The reason was that I focused too much on the worst-case scenario. My conclusion at the time was true—the deck was bad if it didn’t draw Glimpse of Nature. The difference was that I looked at it and thought “well, this deck can’t win if it doesn’t draw Glimpse,” but other teams looked at it and thought “this deck is broken if it draws Glimpse. How can we make it okay if it doesn’t?” They looked at the best-case scenario, and found it good enough to be worth working to minimize the bad scenarios—I only saw the bad scenarios, so I didn’t recognize the potential.
With spoilers, I believe you should take the same approach—look at the best-case scenario. If the worst-case scenario is bad, you can work to mitigate it, but if the best-case scenario is bad, then there’s nothing you can do. You need to know if the bad parts of the card are worth fixing, and to do that you need to know how good it is when it works. For a card to have potential, it has to be good when it’s good, and this is what you should look at. If it has potential, then you try to solve its downsides later.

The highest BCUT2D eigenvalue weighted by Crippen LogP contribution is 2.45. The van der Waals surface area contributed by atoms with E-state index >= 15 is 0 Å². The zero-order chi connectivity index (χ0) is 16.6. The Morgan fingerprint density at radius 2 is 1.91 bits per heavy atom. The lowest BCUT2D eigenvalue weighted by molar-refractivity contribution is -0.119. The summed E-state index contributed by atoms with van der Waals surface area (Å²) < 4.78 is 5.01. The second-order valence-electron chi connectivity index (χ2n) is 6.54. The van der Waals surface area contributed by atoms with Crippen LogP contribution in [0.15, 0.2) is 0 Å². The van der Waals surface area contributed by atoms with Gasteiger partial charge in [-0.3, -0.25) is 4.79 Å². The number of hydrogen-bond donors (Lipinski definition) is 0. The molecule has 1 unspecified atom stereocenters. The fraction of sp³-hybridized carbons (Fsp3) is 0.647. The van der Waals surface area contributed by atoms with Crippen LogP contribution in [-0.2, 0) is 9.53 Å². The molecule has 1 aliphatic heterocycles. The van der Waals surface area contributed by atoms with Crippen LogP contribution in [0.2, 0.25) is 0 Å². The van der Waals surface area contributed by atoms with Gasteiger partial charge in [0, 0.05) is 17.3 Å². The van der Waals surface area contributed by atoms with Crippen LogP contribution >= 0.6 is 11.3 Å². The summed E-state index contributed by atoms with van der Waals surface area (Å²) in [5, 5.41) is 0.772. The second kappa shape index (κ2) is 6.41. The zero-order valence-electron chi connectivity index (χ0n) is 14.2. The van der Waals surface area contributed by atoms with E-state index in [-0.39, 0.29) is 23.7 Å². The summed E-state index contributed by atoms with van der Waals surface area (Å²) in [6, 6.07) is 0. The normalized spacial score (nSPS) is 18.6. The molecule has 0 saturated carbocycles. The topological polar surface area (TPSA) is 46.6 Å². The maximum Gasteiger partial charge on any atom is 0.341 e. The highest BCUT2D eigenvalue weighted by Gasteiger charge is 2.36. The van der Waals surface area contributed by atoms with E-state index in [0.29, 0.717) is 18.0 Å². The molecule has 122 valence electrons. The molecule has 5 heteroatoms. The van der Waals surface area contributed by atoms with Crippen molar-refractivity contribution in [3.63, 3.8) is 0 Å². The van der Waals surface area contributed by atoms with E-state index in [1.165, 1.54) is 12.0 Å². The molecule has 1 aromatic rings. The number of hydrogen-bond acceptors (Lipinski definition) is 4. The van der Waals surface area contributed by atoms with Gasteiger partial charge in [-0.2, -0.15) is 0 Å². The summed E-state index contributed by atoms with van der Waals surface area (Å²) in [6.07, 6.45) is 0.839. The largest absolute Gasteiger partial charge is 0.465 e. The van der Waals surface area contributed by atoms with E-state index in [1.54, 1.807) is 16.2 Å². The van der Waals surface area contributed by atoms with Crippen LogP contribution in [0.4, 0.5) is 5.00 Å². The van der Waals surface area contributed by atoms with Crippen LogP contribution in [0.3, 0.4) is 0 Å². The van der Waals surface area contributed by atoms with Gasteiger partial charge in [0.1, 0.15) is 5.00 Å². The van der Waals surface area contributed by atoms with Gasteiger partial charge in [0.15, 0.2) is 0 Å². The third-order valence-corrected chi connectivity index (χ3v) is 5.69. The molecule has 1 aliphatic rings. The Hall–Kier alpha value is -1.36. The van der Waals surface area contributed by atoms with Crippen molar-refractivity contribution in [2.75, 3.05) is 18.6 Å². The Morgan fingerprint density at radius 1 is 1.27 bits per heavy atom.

Take Lupine Prototype. What’s the realistic best-case scenario? A 5/5 for 2, which is very strong. At this point, Lupine Prototype is already worth exploring in my mind, because I can see the payoff for when it works. Is it enough to make up for the times when it doesn’t work? I don’t know, but because I looked at the good scenario and deemed it worthy, I will start testing it to see how it copes with the bad scenario and if it’s worth trying to mitigate the drawback or not. For whatever it’s worth, my first inclination is that in Standard it isn’t, but in Modern it might be.
In my experience, the best way to analyze a card’s power is to compare it to a previous card. If it’s similar to a great card, then there’s a good chance that it’s great—if it’s similar to a card that was always very bad, then there’s a good chance it’s going to be bad.